Christopher Nolan’s latest movie, Tenet, has now arrived in UK cinemas. It’s a great big spectacular espionage film turned sci-fi extravaganza which comes with a lot of questions, the most obvious of which could be ‘what does Tenet even mean?’
In the world of the movie, the word has multiple meanings. Here we break them down.
Spoilers for Tenet to follow.
Tenet the word
Very basically, it means “a principle or belief, especially one of the main principles of a religion or philosophy”. In the film it’s less about religion as such and more about philosophy – a belief, a faith, part of a system one might live by. This concept is very important to the Protagonist (John David Washington) – as the founder of the Tenet foundation (more on this in a bit) he is a man who has to stick to his strong beliefs, has to have faith in the world and in himself. We learn from the start of the film that the Protagonist is a man of honor – after the initial opera house siege he has all his teeth pulled out, and decides to take a cyanide pill to end his life rather than give up his team to the terrorists torturing him.
Tenet the gesture
Martin Donovan’s CIA boss explains to the Protagonist that using the word ‘Tenet’ with a gesture of interlacing of the fingers would open doors for him. We first see him use this with Clémence Poésy’s scientist. He uses the word in a sentence and she shows him the inverted bullets and explains how inversion works.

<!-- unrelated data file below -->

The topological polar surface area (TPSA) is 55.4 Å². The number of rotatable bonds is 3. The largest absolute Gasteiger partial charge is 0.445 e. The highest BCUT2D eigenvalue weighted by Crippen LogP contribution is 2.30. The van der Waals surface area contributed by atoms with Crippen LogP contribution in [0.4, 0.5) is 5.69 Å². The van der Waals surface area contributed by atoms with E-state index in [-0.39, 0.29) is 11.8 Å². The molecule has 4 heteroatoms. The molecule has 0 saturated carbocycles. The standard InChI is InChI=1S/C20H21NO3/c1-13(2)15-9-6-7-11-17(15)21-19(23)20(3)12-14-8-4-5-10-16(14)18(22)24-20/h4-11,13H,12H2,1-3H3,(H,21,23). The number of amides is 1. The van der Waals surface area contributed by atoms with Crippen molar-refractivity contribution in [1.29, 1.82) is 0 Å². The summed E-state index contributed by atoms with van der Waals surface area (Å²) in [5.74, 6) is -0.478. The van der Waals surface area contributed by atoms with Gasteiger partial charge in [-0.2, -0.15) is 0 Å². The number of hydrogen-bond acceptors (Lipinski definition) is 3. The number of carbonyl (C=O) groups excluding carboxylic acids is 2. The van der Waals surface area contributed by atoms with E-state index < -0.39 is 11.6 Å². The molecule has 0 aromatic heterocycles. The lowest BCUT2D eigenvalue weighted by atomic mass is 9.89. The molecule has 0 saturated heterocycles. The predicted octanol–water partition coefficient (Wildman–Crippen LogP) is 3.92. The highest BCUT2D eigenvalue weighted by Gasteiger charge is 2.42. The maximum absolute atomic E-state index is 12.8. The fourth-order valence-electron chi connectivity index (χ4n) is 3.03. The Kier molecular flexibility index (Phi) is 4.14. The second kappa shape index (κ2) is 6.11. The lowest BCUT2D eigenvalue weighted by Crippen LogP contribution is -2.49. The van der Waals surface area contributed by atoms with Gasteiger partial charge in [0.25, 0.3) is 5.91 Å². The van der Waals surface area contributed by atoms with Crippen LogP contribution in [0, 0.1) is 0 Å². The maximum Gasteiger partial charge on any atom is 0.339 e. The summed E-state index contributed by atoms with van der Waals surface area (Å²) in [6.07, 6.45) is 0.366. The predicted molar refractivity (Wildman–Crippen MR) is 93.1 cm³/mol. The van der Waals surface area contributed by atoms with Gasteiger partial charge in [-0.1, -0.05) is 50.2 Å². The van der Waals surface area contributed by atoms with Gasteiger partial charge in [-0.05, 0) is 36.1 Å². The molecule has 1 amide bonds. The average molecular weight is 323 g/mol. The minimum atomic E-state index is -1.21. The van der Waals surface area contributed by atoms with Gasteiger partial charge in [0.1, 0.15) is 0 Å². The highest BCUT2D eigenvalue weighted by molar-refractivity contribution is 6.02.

Later Priya (Dimple Kapadia) uses the word and the gesture to indicate that it is her rather than her husband who is the power behind the arms deals that have led the Protagonist to Mumbai. Later we learn that Priya is actually a member of the Tenet foundation and was presumably recruited by the Protagonist in the past (but the future for him).
Tenet the organization
Tenet is the name of the organization which the Protagonist founded, in the future. But also the past. At the end of the film we understand that it was he that recruited Neil (Robert Pattinson), Priya, Ives (Aaron Taylor Johnson) and everyone else who is part of the movement – their objective is nothing less than saving the world. Though he’s spent much of the movie unpicking a mystery, some of which Neil already has the answers to, he explains that ignorance is their friend. Only by the end does the Protagonist have sufficient info to know that he will now need to go back and recruit everyone he needs to, to achieve the outcome that’s already happened.
Tenet the palindrome
The title of the movie is of course also a palindrome. It reads the same backwards as it does forwards, so, just like the movie, it makes sense from either direction.
With this particular palindrome though, there’s more. The word Tenet is the centerpiece of something called the Sator square – see below.
S A T O R
A R E P O
T E N E T
O P E R A
R O T A S
It’s a square of letters, 5 x 5 which can be read top-to-bottom, bottom-to-top, left-to-right, or right-to-left.
Nolan, the sneaky so and so, is very clearly referencing this. Branagh’s super villain is named Sator, Arepo is the name of the man who faked the Goya painting and the opening siege takes place at the opera. We’re pretty sure there’ll be a Rotas reference in there somewhere too (answers in the comments please!).